The Complicated Social Role of Oxytocin Again Confirmed

Oxytocin may have been given clean and tidy names such as the ‘love hormone’, the ‘trust hormone’, and the ‘cuddle hormone’, but as scientists discover more and more about this powerful molecule, it’s become increasingly clear that its complicated effects can’t be categorized and pinned down quite so neatly.

Another new study published in the last few days has again found that oxytocin can amplify aggression as well as friendliness. The researchers came to their conclusions after studying the effects of oxytocin on mice in a semi-natural setting.

In the semi-natural environment, the mice at first displayed heightened interest in one another, but this was soon accompanied by a rise in aggressive behavior. In contrast, increasing oxytocin production in the mice in classical lab conditions resulted in reduced aggression. “In an all-male, natural social setting, we would expect to see belligerent behavior as they compete for territory or food,” says Anpilov. “That is, the social conditions are conducive to competition and aggression. In the standard lab setup, a different social situation leads to a different effect for the oxytocin.”

If the ‘love hormone’ is more of a complex ‘social hormone’, then it would have huge implications for the ambitions of many to use oxytocin as a pharmacological treatment for a range of socially debilitating conditions from autism to schizophrenia.

“Oxytocin is involved, as previous experiments have shown, in such social behaviors as making eye contact or feelings of closeness,” says Eren, “but our work shows it does not improve sociability across the board. Its effects depend on both context and personality.” This implies that if oxytocin is to be used therapeutically, a much more nuanced view is needed in research: “If we want to understand the complexities of behavior, we need to study behavior in a complex environment. Only then can we begin to translate our findings to human behavior,” she says.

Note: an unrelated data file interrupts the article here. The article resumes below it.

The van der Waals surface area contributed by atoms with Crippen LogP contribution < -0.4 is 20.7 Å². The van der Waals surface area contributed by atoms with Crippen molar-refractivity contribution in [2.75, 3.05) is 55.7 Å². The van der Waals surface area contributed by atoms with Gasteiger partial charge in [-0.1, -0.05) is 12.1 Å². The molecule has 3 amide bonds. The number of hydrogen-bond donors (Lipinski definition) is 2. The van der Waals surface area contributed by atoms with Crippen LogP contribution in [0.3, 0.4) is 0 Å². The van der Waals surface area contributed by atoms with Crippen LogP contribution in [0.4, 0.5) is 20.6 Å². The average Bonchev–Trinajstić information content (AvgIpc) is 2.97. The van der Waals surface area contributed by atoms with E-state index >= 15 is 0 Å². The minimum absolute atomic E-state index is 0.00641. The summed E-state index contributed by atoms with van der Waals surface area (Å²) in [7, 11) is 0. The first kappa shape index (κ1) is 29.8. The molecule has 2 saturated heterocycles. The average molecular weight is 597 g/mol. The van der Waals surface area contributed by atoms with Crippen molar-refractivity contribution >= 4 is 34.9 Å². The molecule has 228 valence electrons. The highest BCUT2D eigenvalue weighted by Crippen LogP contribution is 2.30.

Social Distancing is Playing Havoc with our Oyxtocin Levels

Social distancing may be having a profound effect on our oxytocin levels – the ‘love hormone’ that affects our desire and ability to bond with others.

As millions upon millions across the world are forced to reduce their social interactions, feelings of anxiety and loneliness are increasing – and that’s likely due to a reduction of oxytocin.

However, the relationship between oxytocin and social interaction – or the lack of it – is not always simple. Oxytocin can apparently even be raised in those feeling isolated and stressed.

Aside from subjective feelings of well-being, oxytocin levels have been associated with reduced blood pressure and heart rate.

According to researchers, nothing can completely replace in-person contact to raise oxytocin, but video chat that allows eye contact comes closest.

During times of social isolation, however, it’s important to stay connected to those you love and care about, psychologist Erin Leyba wrote in an article in Psychology Today.

She suggests setting up FaceTime calls with family members, playing virtual games with kids and reading books out loud with others to secure oxytocin’s positive influences during the pandemic.


‘Love Hormone’ Oxytocin could Help with Anxiety and Autism

Another study has found that oxytocin could potentially be used as a treatment for people suffering from social handicaps, from anxiety to autism.

In the latest study, British researchers examined the effect of oxytocin nasal spray – popularly known as the ‘love hormoe’ – on 17 healthy men. The hormone was administered both nasally through a spray, and through the volunteer’s blood.

The research team studied the blood flow to the region of the brain known as the amygdala and found it to be reduced by the combination of nasal and injected oxytocin. The amygdala is thought to be the region of the brain involved in processing social information, emotion and anxiety.

The researchers also found evidence that levels of alertness and excitement was reduced in the volunteers who had been administered the oxytocin.

Interestingly, the team from Kings College London also found that administering the drug via the nasal route targeted areas of the brain which the injection method did not reach, although it was not clear where.

Source :